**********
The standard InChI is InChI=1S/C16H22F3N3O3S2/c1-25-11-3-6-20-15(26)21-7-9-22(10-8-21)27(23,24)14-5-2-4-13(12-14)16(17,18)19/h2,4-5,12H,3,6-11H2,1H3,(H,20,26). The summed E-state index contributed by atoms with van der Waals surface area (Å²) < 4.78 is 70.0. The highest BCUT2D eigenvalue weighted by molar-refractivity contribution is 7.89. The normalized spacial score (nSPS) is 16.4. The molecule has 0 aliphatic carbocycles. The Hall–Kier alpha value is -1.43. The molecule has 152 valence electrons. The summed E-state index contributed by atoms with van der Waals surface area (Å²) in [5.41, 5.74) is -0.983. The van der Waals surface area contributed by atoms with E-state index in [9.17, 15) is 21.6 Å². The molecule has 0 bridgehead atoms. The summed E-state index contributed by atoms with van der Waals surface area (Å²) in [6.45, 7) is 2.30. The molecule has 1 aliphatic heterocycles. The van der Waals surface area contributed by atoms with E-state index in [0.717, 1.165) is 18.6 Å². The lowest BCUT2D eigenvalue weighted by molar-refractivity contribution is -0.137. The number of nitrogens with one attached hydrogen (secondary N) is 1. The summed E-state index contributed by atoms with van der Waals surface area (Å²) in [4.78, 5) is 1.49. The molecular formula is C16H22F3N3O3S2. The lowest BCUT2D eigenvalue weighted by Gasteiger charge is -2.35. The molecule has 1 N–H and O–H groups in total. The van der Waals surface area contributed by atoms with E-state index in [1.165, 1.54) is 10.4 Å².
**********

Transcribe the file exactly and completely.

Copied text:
The standard InChI is InChI=1S/C16H22F3N3O3S2/c1-25-11-3-6-20-15(26)21-7-9-22(10-8-21)27(23,24)14-5-2-4-13(12-14)16(17,18)19/h2,4-5,12H,3,6-11H2,1H3,(H,20,26). The summed E-state index contributed by atoms with van der Waals surface area (Å²) < 4.78 is 70.0. The highest BCUT2D eigenvalue weighted by molar-refractivity contribution is 7.89. The normalized spacial score (nSPS) is 16.4. The molecule has 0 aliphatic carbocycles. The Hall–Kier alpha value is -1.43. The molecule has 152 valence electrons. The summed E-state index contributed by atoms with van der Waals surface area (Å²) in [5.41, 5.74) is -0.983. The van der Waals surface area contributed by atoms with E-state index in [9.17, 15) is 21.6 Å². The molecule has 0 bridgehead atoms. The summed E-state index contributed by atoms with van der Waals surface area (Å²) in [6.45, 7) is 2.30. The molecule has 1 aliphatic heterocycles. The van der Waals surface area contributed by atoms with E-state index in [0.717, 1.165) is 18.6 Å². The lowest BCUT2D eigenvalue weighted by molar-refractivity contribution is -0.137. The number of nitrogens with one attached hydrogen (secondary N) is 1. The summed E-state index contributed by atoms with van der Waals surface area (Å²) in [4.78, 5) is 1.49. The molecular formula is C16H22F3N3O3S2. The lowest BCUT2D eigenvalue weighted by Gasteiger charge is -2.35. The molecule has 1 N–H and O–H groups in total. The van der Waals surface area contributed by atoms with E-state index in [1.165, 1.54) is 10.4 Å².